COMPARATIVE STUDY
JOURNAL ARTICLE

Comparison of minimally invasive percutaneous plate osteosynthesis with open reduction and internal fixation for treatment of extra-articular distal tibia fractures

Jian Zou, Wei Zhang, Chang-qing Zhang
Injury 2013, 44 (8): 1102-6
23473266

INTRODUCTION: Minimally invasive percutaneous plate osteosynthesis (MIPPO) has become a widely accepted technique to treat distal tibia fractures. However, it remains unclear whether this strategy of biological osteosynthesis with a bridge plate is superior to that of absolute stability with traditional open reduction and internal fixation (ORIF).

METHODS: In this pilot study, patients with distal tibia fractures, aged from 18 years to 60 years, were included from October 2005 to June 2007. Patients were randomly assigned to a closed group (the patients were treated by MIPPO) or an open group (the patients were treated by traditional ORIF) before they were categorised by AO fracture type. Wound healing was assessed at 2 weeks, 4 weeks, and 3 months postoperatively. Follow-up was performed once a month until the fractures achieved clinical union based on the standard criterion (pain-free full weight-bearing). Evaluation was performed for ankle range of motion, limb rotation, fracture healing, and radiographic alignment.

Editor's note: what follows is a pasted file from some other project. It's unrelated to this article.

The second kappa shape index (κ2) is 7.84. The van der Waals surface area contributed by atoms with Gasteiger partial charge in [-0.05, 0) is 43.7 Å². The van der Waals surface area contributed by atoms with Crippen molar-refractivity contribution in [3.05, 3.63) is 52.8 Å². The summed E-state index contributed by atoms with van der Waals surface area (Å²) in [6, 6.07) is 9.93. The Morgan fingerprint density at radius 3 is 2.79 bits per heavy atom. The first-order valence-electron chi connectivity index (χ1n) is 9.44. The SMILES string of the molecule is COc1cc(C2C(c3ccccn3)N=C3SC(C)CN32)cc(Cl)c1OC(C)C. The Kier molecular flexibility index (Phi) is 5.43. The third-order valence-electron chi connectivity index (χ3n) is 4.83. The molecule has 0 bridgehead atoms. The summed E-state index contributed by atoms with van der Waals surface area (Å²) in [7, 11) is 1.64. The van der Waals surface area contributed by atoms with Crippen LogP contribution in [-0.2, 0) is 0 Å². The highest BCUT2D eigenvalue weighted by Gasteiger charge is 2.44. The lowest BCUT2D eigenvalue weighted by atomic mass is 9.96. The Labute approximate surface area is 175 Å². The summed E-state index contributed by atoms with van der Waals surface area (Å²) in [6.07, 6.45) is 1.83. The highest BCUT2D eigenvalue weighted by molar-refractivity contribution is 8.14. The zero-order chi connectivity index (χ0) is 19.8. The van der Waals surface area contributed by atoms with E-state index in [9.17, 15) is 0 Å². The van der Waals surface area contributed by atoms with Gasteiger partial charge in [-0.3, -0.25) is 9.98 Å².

RESULTS: Forty-two patients were randomised to the open group and 52 to the closed group. According to AO/OTA classification, fractures were classified as Types A (55.3%), B (25.5%), and C (9.1%). The median follow-up time was 14.0 months for the open group and 15.0 months for the closed group. There was no significant difference between the groups in healing time for Type A and Type B fractures; however, for Type C fractures, there was a trend towards shorter healing time in the closed group compared with the open group.

CONCLUSIONS: Our findings suggest that the strategy of biological osteosynthesis with a bridge plate might be superior to that of absolute stability for treating Type C tibia fractures. Further studies are needed to confirm our findings.

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